Ethan Bloch was in junior high school in Baltimore during the dot-com boom.
For his bar mitzvah — the ceremony that welcomes 13-year-old Jewish boys into adulthood — Bloch received $7,000 in cash.
It was 1998 and, like so many amateur traders at the time, he plunged his wealth into the stock market, mostly software and telecommunication names like Lucent and Nortel.
He quickly tripled his money. By age 15, it was all gone.
"This knocked me over the head and left a burning curiosity that I still carry today," said Bloch, now 31, from the San Francisco headquarters of his financial-tech start-up Digit. "I realized I didn't know s--- about how any of this was working."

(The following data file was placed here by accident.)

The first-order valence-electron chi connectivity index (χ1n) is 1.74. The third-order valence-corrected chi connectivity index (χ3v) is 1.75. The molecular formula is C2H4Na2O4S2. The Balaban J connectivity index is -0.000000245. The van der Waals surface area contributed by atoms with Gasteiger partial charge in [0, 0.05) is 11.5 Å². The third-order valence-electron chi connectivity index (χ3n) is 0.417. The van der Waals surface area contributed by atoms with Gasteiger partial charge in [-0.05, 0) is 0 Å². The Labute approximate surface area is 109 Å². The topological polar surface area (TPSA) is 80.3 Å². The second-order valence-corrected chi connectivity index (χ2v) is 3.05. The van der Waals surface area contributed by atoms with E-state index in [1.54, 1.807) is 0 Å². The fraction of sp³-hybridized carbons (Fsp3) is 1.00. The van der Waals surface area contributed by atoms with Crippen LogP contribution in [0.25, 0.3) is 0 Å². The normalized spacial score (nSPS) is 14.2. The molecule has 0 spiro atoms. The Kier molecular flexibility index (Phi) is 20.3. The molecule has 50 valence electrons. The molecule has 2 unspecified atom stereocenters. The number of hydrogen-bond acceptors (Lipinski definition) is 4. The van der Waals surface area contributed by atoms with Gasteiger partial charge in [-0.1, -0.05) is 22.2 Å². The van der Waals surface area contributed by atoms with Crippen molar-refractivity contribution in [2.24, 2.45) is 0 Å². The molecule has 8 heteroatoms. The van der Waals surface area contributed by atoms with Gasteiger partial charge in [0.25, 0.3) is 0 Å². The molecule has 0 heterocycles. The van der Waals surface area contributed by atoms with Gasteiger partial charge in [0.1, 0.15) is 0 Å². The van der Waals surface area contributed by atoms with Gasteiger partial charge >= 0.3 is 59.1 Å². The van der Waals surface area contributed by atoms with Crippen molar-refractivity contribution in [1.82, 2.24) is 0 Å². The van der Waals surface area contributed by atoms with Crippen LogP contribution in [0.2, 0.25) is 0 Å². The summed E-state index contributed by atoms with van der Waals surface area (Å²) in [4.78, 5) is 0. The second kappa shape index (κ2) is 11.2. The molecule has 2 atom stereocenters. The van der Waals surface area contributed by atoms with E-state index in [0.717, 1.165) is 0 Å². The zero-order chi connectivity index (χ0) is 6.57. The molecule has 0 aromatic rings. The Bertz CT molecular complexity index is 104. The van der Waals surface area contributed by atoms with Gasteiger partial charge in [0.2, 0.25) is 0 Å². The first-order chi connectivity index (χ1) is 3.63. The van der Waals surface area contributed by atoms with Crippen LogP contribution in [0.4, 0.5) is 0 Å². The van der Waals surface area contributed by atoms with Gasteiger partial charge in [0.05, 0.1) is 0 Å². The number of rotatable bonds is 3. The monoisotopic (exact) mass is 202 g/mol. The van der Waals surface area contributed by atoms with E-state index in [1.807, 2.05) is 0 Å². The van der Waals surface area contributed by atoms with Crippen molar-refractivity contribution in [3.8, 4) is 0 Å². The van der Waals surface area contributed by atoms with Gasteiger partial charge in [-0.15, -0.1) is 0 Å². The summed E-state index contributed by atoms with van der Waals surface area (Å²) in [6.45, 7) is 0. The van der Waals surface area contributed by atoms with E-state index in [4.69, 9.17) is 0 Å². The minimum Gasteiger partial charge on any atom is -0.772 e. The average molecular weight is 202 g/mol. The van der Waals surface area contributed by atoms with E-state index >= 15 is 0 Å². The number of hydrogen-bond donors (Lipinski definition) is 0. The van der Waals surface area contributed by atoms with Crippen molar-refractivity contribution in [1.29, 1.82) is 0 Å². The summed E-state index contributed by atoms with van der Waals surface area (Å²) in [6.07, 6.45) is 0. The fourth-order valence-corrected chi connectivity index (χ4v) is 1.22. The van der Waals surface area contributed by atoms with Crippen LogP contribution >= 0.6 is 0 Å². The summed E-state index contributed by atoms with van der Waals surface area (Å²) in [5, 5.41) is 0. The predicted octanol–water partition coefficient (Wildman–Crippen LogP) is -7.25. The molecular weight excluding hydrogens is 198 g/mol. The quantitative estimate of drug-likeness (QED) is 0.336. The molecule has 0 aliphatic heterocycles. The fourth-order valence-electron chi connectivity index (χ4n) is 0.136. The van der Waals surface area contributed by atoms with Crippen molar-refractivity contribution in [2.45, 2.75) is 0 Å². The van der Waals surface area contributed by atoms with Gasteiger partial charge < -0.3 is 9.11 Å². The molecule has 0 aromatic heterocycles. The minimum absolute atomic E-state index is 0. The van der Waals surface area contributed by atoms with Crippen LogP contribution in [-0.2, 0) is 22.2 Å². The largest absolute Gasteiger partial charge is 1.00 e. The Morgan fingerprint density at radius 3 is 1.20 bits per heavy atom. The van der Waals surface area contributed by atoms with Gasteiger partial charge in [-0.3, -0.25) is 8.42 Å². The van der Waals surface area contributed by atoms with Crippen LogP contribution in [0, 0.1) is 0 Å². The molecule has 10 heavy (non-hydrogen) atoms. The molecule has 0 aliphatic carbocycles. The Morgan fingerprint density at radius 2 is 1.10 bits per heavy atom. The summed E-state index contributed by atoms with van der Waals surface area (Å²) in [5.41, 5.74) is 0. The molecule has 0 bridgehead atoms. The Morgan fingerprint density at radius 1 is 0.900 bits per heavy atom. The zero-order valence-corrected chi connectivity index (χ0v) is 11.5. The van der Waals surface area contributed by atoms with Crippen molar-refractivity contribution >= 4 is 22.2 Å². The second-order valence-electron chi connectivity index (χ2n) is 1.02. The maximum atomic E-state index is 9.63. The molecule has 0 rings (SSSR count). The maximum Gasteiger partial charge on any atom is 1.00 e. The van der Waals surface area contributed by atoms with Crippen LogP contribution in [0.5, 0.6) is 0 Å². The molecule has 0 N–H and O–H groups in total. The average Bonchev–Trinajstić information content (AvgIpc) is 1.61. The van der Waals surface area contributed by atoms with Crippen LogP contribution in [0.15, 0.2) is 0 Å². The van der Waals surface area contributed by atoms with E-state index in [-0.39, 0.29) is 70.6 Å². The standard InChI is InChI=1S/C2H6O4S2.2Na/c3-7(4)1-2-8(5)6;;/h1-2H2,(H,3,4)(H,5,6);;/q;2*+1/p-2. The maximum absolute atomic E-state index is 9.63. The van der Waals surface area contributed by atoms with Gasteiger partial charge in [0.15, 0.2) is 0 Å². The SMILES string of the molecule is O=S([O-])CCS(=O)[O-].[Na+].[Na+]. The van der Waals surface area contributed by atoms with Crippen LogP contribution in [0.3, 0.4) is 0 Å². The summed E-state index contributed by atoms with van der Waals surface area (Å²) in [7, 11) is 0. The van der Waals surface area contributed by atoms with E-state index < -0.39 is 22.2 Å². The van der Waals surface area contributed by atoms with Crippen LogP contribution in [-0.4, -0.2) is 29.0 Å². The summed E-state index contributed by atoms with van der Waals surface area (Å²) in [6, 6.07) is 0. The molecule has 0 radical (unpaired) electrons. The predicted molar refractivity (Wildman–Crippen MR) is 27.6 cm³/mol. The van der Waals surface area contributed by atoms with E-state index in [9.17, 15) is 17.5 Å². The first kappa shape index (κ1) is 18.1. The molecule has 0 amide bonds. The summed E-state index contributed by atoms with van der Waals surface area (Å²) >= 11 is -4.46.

Now Bloch is playing into another trend that's taking over Silicon Valley: Machine learning.
Using the combination of massive data sets, exploding compute capacity in the cloud and a host of analytics tools, entrepreneurs are training computers to make increasingly sophisticated decisions. Eventually, the experts say, we'll land at true artificial intelligence, where computers are smart enough to train computers.
And it's going to upend the traditional banking industry.